The Kings certainly rolled the dice by drafting Evans, who was a high risk-high reward type of selection fourth overall. During his only college season, Evans made the difficult transition from small forward to point guard. Despite some rough moments, he eventually flourished in the role and became one of the best players in the country while leading Memphis to the Sweet 16.
As a rookie, Evans picked up where he left off in college, averaging 20 points and nearly six assists per game on his way to Rookie of the Year Honors. However, that would turn out to be the peak of his NBA career. After his rookie year, Evans was rarely able to get through a full season without an injury. He was a good player for many years but not the superstar he looked like as a rookie. Unfortunately, his career ended after the 2018-19 season when Evans was banned for violating the league’s Anti-Drug problem.
5. Ricky Rubio, Timberwolves
The Timberwolves have a lot of explaining to do, as they had back-to-back top-10 picks and failed to use either one to draft Curry despite taking point guards with both selections. First, there was Rubio, the mysterious yet enticing Spaniard. At the time, Rubio was considered one of the best point guards that Europe has ever produced. However, there were plenty of lingering questions about whether he was a good enough shooter or could handle the physicality of the NBA. On top of that, Rubio didn’t seem to be an itch to get to the NBA.
As it turns out, Rubio stayed in Europe for two more years and didn’t join the Timberwolves until the 2011-12 season. He ended up on the All-Rookie Team that year with Minnesota ultimately getting six seasons out of Rubio before trading him to Utah for a first-round pick. While he’s been a starter for most of his career, but Rubio hasn’t been anything special and never took the Timberwolves to the playoffs during his time in Minnesota. In the end, he wasn’t worth a top-5 pick or the two-year wait after he was drafted.
6. Jonny Flynn, Timberwolves
At the time, there was a lot to like about Flynn. While a little undersized, he was a McDonald’s All-American coming out of high school and a star in his two seasons at Syracuse. Flynn was ultra-quick, an elite athlete, and surprisingly strong for a player his size. Playing nearly the entire game for Syracuse in that famous six-overtime game during the 2009 Big East Tournament helped raise his profile and make a top-10 caliber pick, although history would not be kind to Flynn or the Timberwolves after the Warriors grabbed Curry with the next pick.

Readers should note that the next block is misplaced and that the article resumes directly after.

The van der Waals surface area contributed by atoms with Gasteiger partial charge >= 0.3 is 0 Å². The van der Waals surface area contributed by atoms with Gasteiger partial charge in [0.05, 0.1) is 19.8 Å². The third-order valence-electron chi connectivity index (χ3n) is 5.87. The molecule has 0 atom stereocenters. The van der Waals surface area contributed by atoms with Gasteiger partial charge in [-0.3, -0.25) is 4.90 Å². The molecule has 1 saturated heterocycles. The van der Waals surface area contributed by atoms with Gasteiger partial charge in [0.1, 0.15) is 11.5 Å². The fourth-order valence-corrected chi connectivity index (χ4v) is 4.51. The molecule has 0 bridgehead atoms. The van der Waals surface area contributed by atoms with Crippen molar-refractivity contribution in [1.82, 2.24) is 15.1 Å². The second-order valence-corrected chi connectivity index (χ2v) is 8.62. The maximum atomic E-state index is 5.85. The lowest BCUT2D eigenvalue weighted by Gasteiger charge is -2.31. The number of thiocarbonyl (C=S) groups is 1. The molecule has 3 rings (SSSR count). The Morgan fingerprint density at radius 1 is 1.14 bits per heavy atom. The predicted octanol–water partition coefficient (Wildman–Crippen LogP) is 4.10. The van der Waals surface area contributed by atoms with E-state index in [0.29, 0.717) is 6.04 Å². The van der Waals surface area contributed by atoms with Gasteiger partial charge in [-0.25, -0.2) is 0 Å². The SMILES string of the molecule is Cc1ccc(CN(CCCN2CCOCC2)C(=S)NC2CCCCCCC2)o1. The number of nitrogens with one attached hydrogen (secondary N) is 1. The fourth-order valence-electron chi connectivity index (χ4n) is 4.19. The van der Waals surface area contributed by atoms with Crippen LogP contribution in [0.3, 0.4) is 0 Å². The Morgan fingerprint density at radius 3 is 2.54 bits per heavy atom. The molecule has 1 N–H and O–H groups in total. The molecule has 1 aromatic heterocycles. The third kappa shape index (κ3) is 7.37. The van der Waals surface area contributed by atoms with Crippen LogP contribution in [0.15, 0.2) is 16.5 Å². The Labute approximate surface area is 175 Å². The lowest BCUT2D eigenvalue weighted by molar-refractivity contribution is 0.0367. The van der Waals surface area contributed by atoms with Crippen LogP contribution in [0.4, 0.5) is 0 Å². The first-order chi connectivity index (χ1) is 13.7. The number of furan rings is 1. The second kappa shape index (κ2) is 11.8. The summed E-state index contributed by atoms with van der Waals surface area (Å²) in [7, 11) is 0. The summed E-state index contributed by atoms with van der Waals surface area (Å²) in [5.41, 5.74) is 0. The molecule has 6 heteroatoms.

It’s worth noting that Flynn was advertised as a rookie. He started 81 games, averaging 13.5 points and over four assists per game, which was good enough to be named to the All-Rookie Second Team. However, Flynn underwent hip surgery the summer after his rookie season and was never the same. Post-surgery, he lacked the same kind of explosiveness he once had, making his lack of size more of an issue. Ultimately, Flynn only played parts of three seasons in the NBA before playing overseas. After one good season in Australia, injuries continued to hinder him during stops in China and Europe, ending a once-promising career.
7. Stephen Curry, Warriors
Looking back, it’s tough to be too critical of any team other than the Timberwolves for passing on Curry. Griffin and Harden have both become stars while Evans at least showed flashes of being a genuine star. It’s also worth remembering that Curry wasn’t seen as much more than a great shooter coming out of college. Also, while he put up impressive numbers at Davidson, the Southern Conference didn’t provide an elite level of competition.
Of course, we know now that Curry is far more than a shooter. He’s a point guard who just so happens to be one of the best shooters in NBA history. He’s also a two-time MVP, one of eight members of the 50-40-90 club, and the best player on a team that won three NBA championships in a span of four years. In addition to being arguably the best player of his generation, Curry’s shooting ability has changed the way the game is played, making him one of the most influential players in NBA history. While the 2009 NBA Draft produced plenty of stars, if we were to do it over again, there’s no doubt he would have gone first overall.